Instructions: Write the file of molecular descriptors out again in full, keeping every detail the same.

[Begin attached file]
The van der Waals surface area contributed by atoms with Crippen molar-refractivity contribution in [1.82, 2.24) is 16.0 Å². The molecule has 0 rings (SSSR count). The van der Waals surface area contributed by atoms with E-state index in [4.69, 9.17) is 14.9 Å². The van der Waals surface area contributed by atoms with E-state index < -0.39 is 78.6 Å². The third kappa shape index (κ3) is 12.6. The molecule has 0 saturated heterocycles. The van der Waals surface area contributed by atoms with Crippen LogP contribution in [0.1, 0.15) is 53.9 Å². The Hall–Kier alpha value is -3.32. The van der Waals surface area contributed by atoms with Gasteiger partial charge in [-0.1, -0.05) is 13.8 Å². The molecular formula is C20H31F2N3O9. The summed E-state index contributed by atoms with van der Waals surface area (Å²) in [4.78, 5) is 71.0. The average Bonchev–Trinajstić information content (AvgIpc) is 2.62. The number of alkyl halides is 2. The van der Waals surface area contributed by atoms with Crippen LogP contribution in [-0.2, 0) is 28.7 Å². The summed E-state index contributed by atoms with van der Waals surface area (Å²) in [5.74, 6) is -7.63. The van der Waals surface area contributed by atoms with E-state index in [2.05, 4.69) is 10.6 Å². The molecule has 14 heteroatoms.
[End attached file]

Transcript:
The van der Waals surface area contributed by atoms with Crippen molar-refractivity contribution in [1.82, 2.24) is 16.0 Å². The molecule has 0 rings (SSSR count). The van der Waals surface area contributed by atoms with E-state index in [4.69, 9.17) is 14.9 Å². The van der Waals surface area contributed by atoms with E-state index < -0.39 is 78.6 Å². The third kappa shape index (κ3) is 12.6. The molecule has 0 saturated heterocycles. The van der Waals surface area contributed by atoms with Crippen LogP contribution in [0.1, 0.15) is 53.9 Å². The Hall–Kier alpha value is -3.32. The van der Waals surface area contributed by atoms with Gasteiger partial charge in [-0.1, -0.05) is 13.8 Å². The molecular formula is C20H31F2N3O9. The summed E-state index contributed by atoms with van der Waals surface area (Å²) in [4.78, 5) is 71.0. The average Bonchev–Trinajstić information content (AvgIpc) is 2.62. The number of alkyl halides is 2. The van der Waals surface area contributed by atoms with Crippen LogP contribution in [-0.2, 0) is 28.7 Å². The summed E-state index contributed by atoms with van der Waals surface area (Å²) in [5.74, 6) is -7.63. The van der Waals surface area contributed by atoms with E-state index in [2.05, 4.69) is 10.6 Å². The molecule has 14 heteroatoms.